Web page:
We’ve come some way since the Cold War in this regard, when legitimate national security concerns verged into paranoia. As a former resident of the DC area, I was always amused to drive by the highway exit for the CIA headquarters in Langley, Virginia. It wasn’t marked (as if the Russians didn’t know where it was!) so the only folks who didn’t know what was going on were us tax-paying citizens. Indeed, I suspect that amid all the recent hoop-de-do over mis- and over-classified information being negligently carried into Biden’s garage and the store rooms of Mar-a-Lago, little will be said about “overclassification of information and nothing will be said about the fact that a noticeable chunk of this stuff is already known to those “foreign adversaries” whose mitts we are apparently trying to keep of the merchandise.
Whatever else might well be said about Edward Snowden’s exposure of secret US spying programs and information (and there’s little doubt that he went overboard), it’s also important to keep (public) tabs on what the national security state is up to, since they have built-in tendencies to abuse their power.
On the domestic front, it is perhaps too much to ask of politicians (of whatever stripe) to speak the truth about their motivations and goals. Political candor would generate a lot of (self-referential) media frenzy and widespread popular disorientation. But, I can imagine political figures starting to utilize the nominally admirable words and phrases of their opponents and reseize semantic control.
What if politicians (again, of all stripes) were to start using the phrases and buzz words of their opponents since—most of the time—they actually agree with the literal statements made. What’s wrong with wanting to make America great again? Don’t we all agree that election integrity is vital to our democracy? Shouldn’t we all put “America first”? What if MAGA-ites started acknowledging that “Black Lives Matter” or talking about promoting and protecting the middle class?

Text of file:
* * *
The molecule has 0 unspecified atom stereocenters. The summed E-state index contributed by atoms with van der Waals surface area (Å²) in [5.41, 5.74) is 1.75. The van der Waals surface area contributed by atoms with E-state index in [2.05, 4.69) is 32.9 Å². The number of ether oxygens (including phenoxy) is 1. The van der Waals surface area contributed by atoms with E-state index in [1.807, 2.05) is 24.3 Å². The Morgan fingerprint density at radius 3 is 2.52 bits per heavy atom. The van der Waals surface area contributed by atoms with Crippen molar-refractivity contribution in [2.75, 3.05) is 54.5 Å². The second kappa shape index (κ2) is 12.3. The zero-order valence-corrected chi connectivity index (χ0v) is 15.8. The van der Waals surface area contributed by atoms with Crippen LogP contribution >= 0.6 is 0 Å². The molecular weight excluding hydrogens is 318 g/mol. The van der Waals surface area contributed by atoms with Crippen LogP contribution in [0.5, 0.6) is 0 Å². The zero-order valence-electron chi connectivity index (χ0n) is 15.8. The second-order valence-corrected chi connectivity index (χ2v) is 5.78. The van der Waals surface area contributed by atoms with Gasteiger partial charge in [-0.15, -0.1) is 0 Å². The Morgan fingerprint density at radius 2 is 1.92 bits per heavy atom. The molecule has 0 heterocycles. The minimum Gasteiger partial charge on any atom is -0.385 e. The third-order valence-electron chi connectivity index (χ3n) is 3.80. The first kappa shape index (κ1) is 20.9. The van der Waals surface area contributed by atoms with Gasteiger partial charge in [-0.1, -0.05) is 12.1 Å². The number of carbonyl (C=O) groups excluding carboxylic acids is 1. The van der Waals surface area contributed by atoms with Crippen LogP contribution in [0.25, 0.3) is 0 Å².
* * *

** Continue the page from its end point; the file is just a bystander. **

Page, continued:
By stripping politicians of their rhetorical monopolies, the harping on familiar themes would become less newsworthy and the phrases themselves would be more neutralized and a bit less like “dog-whistles.” Indeed, we might nudge our public debates towards a bit more specificity in what the buzz words/pabulum/sound-bites actually meant. What a delight it would be to confound the media’s insatiable hunger for “sound bites.” They would stumble a bit and have to come up with a new approach to their ordinary dichotomous/adversarial framing of every issue. A few might even try to articulate what was really at stake rather than the apparent intractability of “free speech on campus” versus “hate speech,” or “balanced budget” versus “social justice.”
In terms of domestic policy and governmental activities, the biggest fault lies with Congress (and comparable state and local bodies) who is supposed to provide oversight of the Executive Branch (and not just chase after Hunter Biden to score political points). Our budgets and spending are a mess, but in the pork-barrel/earmark-hungry halls of Congress, its more important to land a grant to build something nameable in the home district than ensuring that things built have adequate maintenance/amortization support to ensure services are actually delivered over an extended period. It’s too politically valuable to promise fat pensions to public employee unions who financial burden will land on those in office (and paying taxes) twenty-to-forty years hence (just ask the folks in Illinois and numerous other local/state jurisdictions who are facing mountainous deficits for decisions made thirty-fifty years ago). The Congressional Budget Office was supposed to do this, as well as the GAO (Government Accountability Office); but both are overseen by politicians whose interest in solid financial management is suspect to be sure. The non-profits who venture into this territory are tiny and weak-voiced. “Highly speculative” revenue projections and deferred maintenance expenses mean that government budgets at all levels are dubious. If these operating entities were in the private sector the capital markets would enforce some sense of reality and government regulation would require much more realistic accounting standards.
You know, I’m all for democracy and political control over important public activities, but the same principle that values an independent judiciary could well be extended to various aspects of government information and assumptions and given some insulation from the directly elected officials whose exposure to the hurly-burly of politics makes them dubious guardians of the public purse and other aspects of governmental integrity. A bit more public “fact-checking” and “reality-checking” would go a long way. A good “airing out” of the truths and facts that are known to insiders has helped in international affairs and could help restore some credibility in our domestic politics, too.